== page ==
Fotos. You take them, but what do you do with them?

These days you probably throw them up on Facebook, Twitter and Instagram.
And you probably throw them up just about as they happen. Those singles add
up over time, give the folks following you a non-verbal insight into your insight.
If you’re more ambitious you’ll have a Tumblr, an actual concise, consecutive
flow of images.

But if you’re serious about fotografy you’ll edit them, edit in the old-fashioned
sense of choosing the ones that best move forward your thesis (you do have a
thesis, don’t you?) and put them in a sequence that provokes thought and/or
reaction. Of course, you’ll never be able to predict or control how any viewers
will think or react, but that’s beside the point. The point is to take your practice
to a conclusion.

And we all know that conclusions are tricky.

The reason I’m thinking about this today (well, there are a bunch of reasons),
but the main reason is: I have 7 sheets of 4×5 film left and when that’s gone
I’m calling OFFICIAL OTTAWA done. Or at least shot . . . it won’t be done until
its been edited and sequenced. Pushed and pulled into a final shape.

7 sheets of 4×5 film

Some Official Ottawa

Possible page spread: Jeffery Simpson, nat’l affairs columnist; Banners celebrating the War of 1812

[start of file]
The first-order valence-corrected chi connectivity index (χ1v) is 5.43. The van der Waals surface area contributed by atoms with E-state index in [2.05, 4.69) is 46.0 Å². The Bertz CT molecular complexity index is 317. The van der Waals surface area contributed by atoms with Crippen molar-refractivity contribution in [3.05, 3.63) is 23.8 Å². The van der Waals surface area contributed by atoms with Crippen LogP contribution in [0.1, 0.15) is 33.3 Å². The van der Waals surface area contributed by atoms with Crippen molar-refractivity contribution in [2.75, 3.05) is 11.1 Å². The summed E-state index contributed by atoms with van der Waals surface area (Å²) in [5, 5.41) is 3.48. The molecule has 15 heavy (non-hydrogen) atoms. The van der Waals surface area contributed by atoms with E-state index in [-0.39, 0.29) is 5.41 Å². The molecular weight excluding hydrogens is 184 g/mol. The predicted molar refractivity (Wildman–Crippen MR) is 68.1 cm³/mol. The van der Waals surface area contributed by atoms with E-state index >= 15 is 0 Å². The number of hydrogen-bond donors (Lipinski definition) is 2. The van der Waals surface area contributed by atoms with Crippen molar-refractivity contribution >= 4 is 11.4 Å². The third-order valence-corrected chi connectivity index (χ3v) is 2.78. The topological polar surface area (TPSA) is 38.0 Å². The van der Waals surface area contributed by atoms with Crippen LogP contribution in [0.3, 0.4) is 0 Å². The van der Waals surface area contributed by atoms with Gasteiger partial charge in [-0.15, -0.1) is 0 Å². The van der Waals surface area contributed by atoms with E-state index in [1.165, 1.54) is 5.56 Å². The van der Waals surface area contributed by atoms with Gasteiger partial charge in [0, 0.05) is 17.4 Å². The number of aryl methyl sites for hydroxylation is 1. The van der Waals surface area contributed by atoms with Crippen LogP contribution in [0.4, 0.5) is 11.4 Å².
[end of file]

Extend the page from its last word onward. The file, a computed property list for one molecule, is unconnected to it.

Possible layout, Official Ottawa

Some Official Ottawa. Prints for the editing wall

The fotos are the nuts and bolts of the thing. But nuts and bolts are only really
useful for assembling a larger thing. And that’s what an edit is, something that
is larger than its component parts, something that sums another thing up. And,
if you ask me, something any serious fotografer must spend time and emotion

And while I’m contemplating the end and the final shape and look and feel of
OFFICIAL OTTAWA , we at STRAYLIGHT are whipping the next book into shape.
SadCity, by Scot Sothern.

Possible cover

We’re waiting for some bound, blank, pages to see if the look and the binding
will work. At the same time we’re figuring ways to combine the fotos and the
stories into a book.

Nuts and bolts. But it’s definitely not like assembling some Ikea thing. There
are no instructions.



Author: Tony Fouhse

Tony is an Ottawa-based photographer.